These are the “dry” seeds, in contrast to the “wet” seeds such as tomatoes, cucumbers and pumpkins, whose seeds are embedded in meat that needs to be fermented. For information on drying these seeds, see my blog article – http://www.gardeninginla.net/blog/saving-seeds-from-non-hybrid-vegetables
Dryness and crispness are required to determine when to harvest these “dry” seeds. That means REALLY dry! If plant stems are still a little green and shaky, they need to dry further. Let the foliage dry naturally – do not pull the plant out and set it aside to dry as this will prevent the seeds from fully ripening when dried.
This wait can take up to two or three full months after the fruit or flower looks best and the plant looks increasingly disheveled. The gardener must consider this area to be out of bounds for further watering or planting so that the plants can fully mature and dry completely until they are crispy.
My bed, where I grew cereals last winter in the cool season – lettuce, spinach, bok choy, chard, kale, celery – is now ready to harvest its seeds.
Here are some consumables that will help you.
Large paper bags (no plastic bags)
The salad bags are tied over salad stems when the first flowers dried out months ago. They “breathe” and let moisture escape. Plastic bags do not allow this, so the moisture is retained and the seeds cannot dry thoroughly. The paper bags keep the seeds trapped even when they dry, so that not all seeds are scattered. If the seeds had dispersed later in the season, if they had watered or rained, at least some of the seeds would germinate. However, collecting in paper bags allows sowing in other closed places. However, if any of these self-sown seeds germinate, consider this as your cue to sow the sown seeds as the environmental conditions appear to be perfect!
A bowl or other wide container is helpful if it is held under the shabby branch or the tipped seed coat while being torn from the stem. Swiss chard has really long shoots with lots of seeds, and poppy seeds with bread seeds have small holes just below their caps, so the seed shakes out with the slightest movement.
Newspapers or paper towels on a baking sheet or other flat edge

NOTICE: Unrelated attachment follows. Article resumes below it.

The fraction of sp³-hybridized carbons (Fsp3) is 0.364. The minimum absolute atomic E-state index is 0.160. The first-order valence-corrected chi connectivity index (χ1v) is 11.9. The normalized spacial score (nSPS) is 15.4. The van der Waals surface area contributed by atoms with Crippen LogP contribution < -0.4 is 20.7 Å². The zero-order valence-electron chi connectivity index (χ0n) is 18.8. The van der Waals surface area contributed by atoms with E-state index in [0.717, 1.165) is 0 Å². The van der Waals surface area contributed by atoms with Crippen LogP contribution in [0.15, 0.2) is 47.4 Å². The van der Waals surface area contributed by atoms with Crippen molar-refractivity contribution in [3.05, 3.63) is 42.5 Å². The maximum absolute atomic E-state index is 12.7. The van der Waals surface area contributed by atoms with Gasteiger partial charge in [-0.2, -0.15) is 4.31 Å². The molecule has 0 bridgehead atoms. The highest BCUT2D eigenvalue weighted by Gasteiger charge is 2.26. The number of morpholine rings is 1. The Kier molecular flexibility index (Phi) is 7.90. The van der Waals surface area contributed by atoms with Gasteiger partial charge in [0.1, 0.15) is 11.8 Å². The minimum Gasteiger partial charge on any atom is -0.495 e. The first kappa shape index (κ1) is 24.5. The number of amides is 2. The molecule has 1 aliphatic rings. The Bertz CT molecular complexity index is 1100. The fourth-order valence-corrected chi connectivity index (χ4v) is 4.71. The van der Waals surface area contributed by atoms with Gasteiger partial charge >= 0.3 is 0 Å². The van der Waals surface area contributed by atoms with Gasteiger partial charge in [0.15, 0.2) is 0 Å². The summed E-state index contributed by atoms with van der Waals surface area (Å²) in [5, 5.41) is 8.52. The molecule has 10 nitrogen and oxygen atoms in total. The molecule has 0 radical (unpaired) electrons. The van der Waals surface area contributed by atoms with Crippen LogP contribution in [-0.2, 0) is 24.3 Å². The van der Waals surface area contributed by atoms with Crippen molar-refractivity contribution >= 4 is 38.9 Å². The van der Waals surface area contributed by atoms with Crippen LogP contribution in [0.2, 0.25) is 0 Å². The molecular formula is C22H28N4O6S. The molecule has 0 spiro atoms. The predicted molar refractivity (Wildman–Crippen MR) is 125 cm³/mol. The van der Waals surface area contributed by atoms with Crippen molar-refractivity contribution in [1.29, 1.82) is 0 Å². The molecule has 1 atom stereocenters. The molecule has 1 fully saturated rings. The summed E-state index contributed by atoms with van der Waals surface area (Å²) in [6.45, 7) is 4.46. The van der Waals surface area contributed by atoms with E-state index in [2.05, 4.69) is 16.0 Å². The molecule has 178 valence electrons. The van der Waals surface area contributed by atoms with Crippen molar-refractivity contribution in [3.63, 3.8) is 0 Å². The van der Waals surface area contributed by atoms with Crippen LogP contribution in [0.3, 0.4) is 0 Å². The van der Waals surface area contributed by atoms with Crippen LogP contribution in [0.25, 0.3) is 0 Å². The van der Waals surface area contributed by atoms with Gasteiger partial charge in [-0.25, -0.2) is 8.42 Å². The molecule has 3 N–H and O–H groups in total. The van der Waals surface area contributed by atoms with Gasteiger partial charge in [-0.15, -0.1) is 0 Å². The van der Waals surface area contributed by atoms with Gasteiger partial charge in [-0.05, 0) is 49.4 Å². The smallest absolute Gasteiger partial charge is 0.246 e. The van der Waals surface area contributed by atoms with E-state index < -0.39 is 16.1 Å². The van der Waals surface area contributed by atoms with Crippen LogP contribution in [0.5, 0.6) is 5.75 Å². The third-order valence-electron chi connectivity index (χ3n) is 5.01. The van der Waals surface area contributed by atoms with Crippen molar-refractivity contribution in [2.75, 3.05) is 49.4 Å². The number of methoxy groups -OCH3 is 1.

Once you have collected the seeds, spread them on paper in a wide pan in a dry place out of the sun for a few weeks to ensure better evaporation and to complete the drying process. With seeds such as lettuce, parsley and coriander, which may contain a lot of dried leaves in addition to the seeds, they do not have to be separated, since the additional chaff when sowing later only helps to provide the associated mulch, which supports germination.
Store the collected seeds in envelopes made of paper, not plastic, to allow “breathing” and to prevent any spoilage of residual moisture. No matter how dry you think you received the seeds, never use plastic for storage, as a little bit of moisture left over can spoil the entire batch of seeds.
Store seeds in a place where temperature and humidity change the least, e.g. B. in an inner cupboard in the house. They want the seeds to go into some kind of suspended animation, not being stimulated by environmental changes.
Now you have an abundance of seeds that you can sow back in your garden and share with other gardeners!
And just think – after seven years of resetting and storing seeds, you’ll get used to your locale!
Why do this now instead of waiting longer?
Once you’ve put all the dead leaves on the compost heap, you can incorporate nutrient additives like compost, manure and coffee grounds into the beds and water them so that the soil microorganisms can prepare the soil for new sowing and planting.
This heating and cooling process takes two to three weeks. If you sow seeds or transplant seedlings too early, the soil is too warm and the new seeds and seedlings literally burn with the heat of the soil.
Buy your new seedlings while waiting for the microorganisms to work their magic so they can get used to their new location in these two weeks. Place the seedling containers in a container holding an inch of water to keep the bottom of the containers evenly moist, and gradually move it more and more into the all-day sun.
At the end of the two weeks, when the soil has cooled and is barely warm when you put your hand in it, the tub plants will also be acclimatized so you can plant them.